Pope Francis, being head of the Holy catholic Church, and holding to the teachings of the one True Faith, does hope that this can change and those outside the Church can come to know the Truth that is embodied in Christ and His teachings. What effect will his approach have? Hopefully it will have some goood effect.
I know someone who watched just a little of the Grammy's telecast the other night and characterized
what he saw as "satanic". This is not a word this person would normally use to describe what one finds
on TV these days, although he has used pejoratives in describing other shows. Having come to know
what to expect from these kind of offerings, I did not waste my time viewing any of it. From commentaries I read, the show was even worse than I expected it to be. It would make a good example
in displaying what could be termed secular chatechesis, to convey to others how far things have fallen in our culture.

Dan Z said...

After the disastrous papacy of Benedict...

Some people just don't get it. As a Catholic (and obviously a Catholic did not write that article), I consider Benedict's papacy to be the greatest of my lifetime... yes, even greater than superstar JP2, whom I love. When you say "disaterous papacy", you need to look at Paul VI, the worst pope of the 20th century... and yes, I'll say it, Francis, who is on course to be the worst pope of the 21st century... just by all the confusion and doubt he has sewn in his first year.

Wow... I just looked at the captcha: "doubt". Cue the Twilight Zone music.

Kneeling Catholic said...

Father M:And maybe Pope Francis making the cover of Rolling Stone will have a positive effect on the secularists, agnostics, atheists and anti-Catholic people who read and write for it. But my clairvoyance says MAYBE NOT!

Father! Here is my problem with well-meaning Catholics who say Pope Francis' popularity with non-believers is a good thing. Such articles make it clear that the ONLY reason for them thinking he is 'cool' is because they think he is breaking with Catholic Tradition.

If they are deceived in this supposition, or have been 'tricked' into it, how can that be a cause for rejoicing?

Anonymous said...


Why would Francis not want to be on a cover of a magazine that hates Catholicism and God and morality? Why would Francis have a problem with that? Did he have a problem with Jane Fonda praising him for being pro abortion? No he didn't. Did he get bothered when NARAL praised him for being pro abortion? No he didn't. Does he get upset that gay magazines make him a cover boy? He's a modernist who loves the spotlight. He could care less about what the Church teaches and everybody, including those idiots at Rolling Stone know it. Keep trying to rationalize his heterodoxy. He will do anything and everything that the left demands without blinking an eye. His complete disregard for Catholic teaching becomes more apparent every day and Catholics who actually believe everything the Church has always taught know he is just another modernist clerical jackass who needs to be ignored.

Anonymous said...

So....pastor Gene...you're a better convert than Thomas Merton? To use one of your own sayings "LOL", or one of mine LMAO.

Anonymous said...

I'm the guy who posted about Thomas Merton's conversion. He later became less of the kind of Catholic I admire and more the kind of hippie our bishops currently admire, but that's beside the point. The Seven Storey Mountain tells a compelling story of conversion that didn't rely on the contrived, air-brushed propaganda we're being spoon-fed today as "THE NEW EVANGELIZATION." I still say THE OLD EVANGELIZATION was far more effective.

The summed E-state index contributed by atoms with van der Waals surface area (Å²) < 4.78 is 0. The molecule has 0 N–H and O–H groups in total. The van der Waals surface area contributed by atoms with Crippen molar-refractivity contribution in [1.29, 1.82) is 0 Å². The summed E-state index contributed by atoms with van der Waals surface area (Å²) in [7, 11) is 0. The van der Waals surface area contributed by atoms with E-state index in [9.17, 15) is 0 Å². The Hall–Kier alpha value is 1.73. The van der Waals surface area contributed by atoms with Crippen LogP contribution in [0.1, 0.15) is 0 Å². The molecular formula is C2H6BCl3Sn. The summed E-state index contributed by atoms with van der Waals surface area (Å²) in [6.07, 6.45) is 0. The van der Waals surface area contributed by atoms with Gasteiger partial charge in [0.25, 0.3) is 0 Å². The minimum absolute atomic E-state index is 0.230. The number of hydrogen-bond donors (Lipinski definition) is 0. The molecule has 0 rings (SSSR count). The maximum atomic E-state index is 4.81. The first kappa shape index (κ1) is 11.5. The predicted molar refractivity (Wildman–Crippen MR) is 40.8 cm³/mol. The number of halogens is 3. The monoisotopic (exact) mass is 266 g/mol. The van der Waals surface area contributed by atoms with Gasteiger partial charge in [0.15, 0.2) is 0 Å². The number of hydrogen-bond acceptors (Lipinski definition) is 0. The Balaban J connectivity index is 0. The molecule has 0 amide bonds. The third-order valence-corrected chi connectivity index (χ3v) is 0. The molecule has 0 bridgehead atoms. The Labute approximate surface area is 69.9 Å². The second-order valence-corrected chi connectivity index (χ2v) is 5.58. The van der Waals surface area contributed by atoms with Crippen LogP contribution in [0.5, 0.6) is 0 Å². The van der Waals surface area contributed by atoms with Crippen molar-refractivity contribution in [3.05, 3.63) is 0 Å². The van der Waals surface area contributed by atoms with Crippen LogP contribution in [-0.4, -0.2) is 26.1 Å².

Anonymous said...

Thanks anon, but I was talking to pastor Gene.

Fr. Allan J. McDonald said...

Vatican spokesman Father Federico Lombardi has strongly criticised an article on Pope Francis that appears in the latest edition of Rolling Stone magazine.
Although he acknowledged that the Holy Father’s appearance on the publication’s front cover shows a diverse interest in the Pope, the Jesuit spokesman denounced the article's negative portrayal of Pope Emeritus Benedict XVI’s pontificate, saying the piece disqualifies itself as serious journalism.
“Unfortunately, the article disqualifies itself, falling into the usual mistake of a superficial journalism, which in order to highlight the positive aspects of Pope Francis, thinks it should describe in a negative way the pontificate of Pope Benedict, and does so with a surprising crudeness,” Fr. Lombardi said in a statement.
In the piece titled "Pope Francis: The Times They Are A-Changin'", author Mark Binelli calls Benedict’s papacy “disastrous” and goes so far as to attack the former pontiff’s appearance and character. He also describes Benedict’s acclaimed apostolic exhortation Sacramentum Caritatis as “wonky” but without explaining further.
“What a pity,” Fr. Lombardi said. “This is not the way to do a good service even to Pope Francis, who knows very well what the Church owes to his predecessor.”
Published every two weeks, Rolling Stone was founded in 1967 and focuses on politics and popular culture. Last year its editorial judgement was strongly criticised when it pictured the prime suspect in the Boston bombings on its front cover.


Read more: http://www.ncregister.com/blog/edward-pentin/fr.-lombardi-censures-rolling-stone-article-on-pope?utm_source=feedburner&utm_medium=feed&utm_campaign=Feed%3A+NCRegisterDailyBlog+National+Catholic+Register#When:2014-01-29%2017:19:01#ixzz2rqEUPyXq

Gene said...

Anonymous, you have caught Ignotus' disease..the inability to read clearly. Just where did I say I was a "better convert than Merton?" I said that his writings contain some problematic issues. But, I'm sure you would not understand that...

rcg said...

And the best is not so long as we can say this one is better.